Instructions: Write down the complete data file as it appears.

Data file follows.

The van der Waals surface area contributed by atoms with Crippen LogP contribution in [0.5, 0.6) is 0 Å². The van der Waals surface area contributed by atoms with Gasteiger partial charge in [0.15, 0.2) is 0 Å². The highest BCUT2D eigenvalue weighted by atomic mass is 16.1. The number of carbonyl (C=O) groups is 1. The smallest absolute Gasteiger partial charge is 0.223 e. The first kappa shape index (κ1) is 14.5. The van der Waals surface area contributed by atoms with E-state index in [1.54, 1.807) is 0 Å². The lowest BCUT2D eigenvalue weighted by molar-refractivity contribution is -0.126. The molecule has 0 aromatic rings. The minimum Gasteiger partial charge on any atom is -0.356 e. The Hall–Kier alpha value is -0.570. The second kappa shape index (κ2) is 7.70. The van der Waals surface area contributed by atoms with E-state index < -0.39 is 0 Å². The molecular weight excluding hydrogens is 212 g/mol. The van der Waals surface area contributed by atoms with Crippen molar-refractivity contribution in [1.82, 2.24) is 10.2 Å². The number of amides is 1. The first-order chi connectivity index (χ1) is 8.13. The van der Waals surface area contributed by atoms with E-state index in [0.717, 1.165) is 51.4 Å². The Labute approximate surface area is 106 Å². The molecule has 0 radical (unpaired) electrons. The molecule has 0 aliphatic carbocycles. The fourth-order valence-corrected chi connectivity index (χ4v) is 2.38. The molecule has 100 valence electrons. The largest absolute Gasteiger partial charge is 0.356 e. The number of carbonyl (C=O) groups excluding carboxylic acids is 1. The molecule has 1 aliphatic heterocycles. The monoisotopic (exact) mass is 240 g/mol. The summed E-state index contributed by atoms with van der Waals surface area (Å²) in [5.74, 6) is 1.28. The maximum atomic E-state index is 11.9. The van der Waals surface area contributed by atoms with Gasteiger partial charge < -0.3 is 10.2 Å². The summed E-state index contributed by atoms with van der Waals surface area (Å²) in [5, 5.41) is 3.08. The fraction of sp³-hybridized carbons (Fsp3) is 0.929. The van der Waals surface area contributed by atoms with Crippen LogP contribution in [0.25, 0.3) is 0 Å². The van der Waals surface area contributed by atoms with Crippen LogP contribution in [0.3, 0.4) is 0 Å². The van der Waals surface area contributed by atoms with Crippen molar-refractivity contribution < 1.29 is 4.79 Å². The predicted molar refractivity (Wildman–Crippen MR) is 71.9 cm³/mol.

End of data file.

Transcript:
The van der Waals surface area contributed by atoms with Crippen LogP contribution in [0.5, 0.6) is 0 Å². The van der Waals surface area contributed by atoms with Gasteiger partial charge in [0.15, 0.2) is 0 Å². The highest BCUT2D eigenvalue weighted by atomic mass is 16.1. The number of carbonyl (C=O) groups is 1. The smallest absolute Gasteiger partial charge is 0.223 e. The first kappa shape index (κ1) is 14.5. The van der Waals surface area contributed by atoms with E-state index in [1.54, 1.807) is 0 Å². The lowest BCUT2D eigenvalue weighted by molar-refractivity contribution is -0.126. The molecule has 0 aromatic rings. The minimum Gasteiger partial charge on any atom is -0.356 e. The Hall–Kier alpha value is -0.570. The second kappa shape index (κ2) is 7.70. The van der Waals surface area contributed by atoms with E-state index < -0.39 is 0 Å². The molecular weight excluding hydrogens is 212 g/mol. The van der Waals surface area contributed by atoms with Crippen molar-refractivity contribution in [1.82, 2.24) is 10.2 Å². The number of amides is 1. The first-order chi connectivity index (χ1) is 8.13. The van der Waals surface area contributed by atoms with E-state index in [0.717, 1.165) is 51.4 Å². The Labute approximate surface area is 106 Å². The molecule has 0 radical (unpaired) electrons. The molecule has 0 aliphatic carbocycles. The fourth-order valence-corrected chi connectivity index (χ4v) is 2.38. The molecule has 100 valence electrons. The largest absolute Gasteiger partial charge is 0.356 e. The number of carbonyl (C=O) groups excluding carboxylic acids is 1. The molecule has 1 aliphatic heterocycles. The monoisotopic (exact) mass is 240 g/mol. The summed E-state index contributed by atoms with van der Waals surface area (Å²) in [5.74, 6) is 1.28. The maximum atomic E-state index is 11.9. The van der Waals surface area contributed by atoms with Gasteiger partial charge < -0.3 is 10.2 Å². The summed E-state index contributed by atoms with van der Waals surface area (Å²) in [5, 5.41) is 3.08. The fraction of sp³-hybridized carbons (Fsp3) is 0.929. The van der Waals surface area contributed by atoms with Crippen LogP contribution in [0.25, 0.3) is 0 Å². The van der Waals surface area contributed by atoms with Crippen LogP contribution in [0.3, 0.4) is 0 Å². The van der Waals surface area contributed by atoms with Crippen molar-refractivity contribution < 1.29 is 4.79 Å². The predicted molar refractivity (Wildman–Crippen MR) is 71.9 cm³/mol.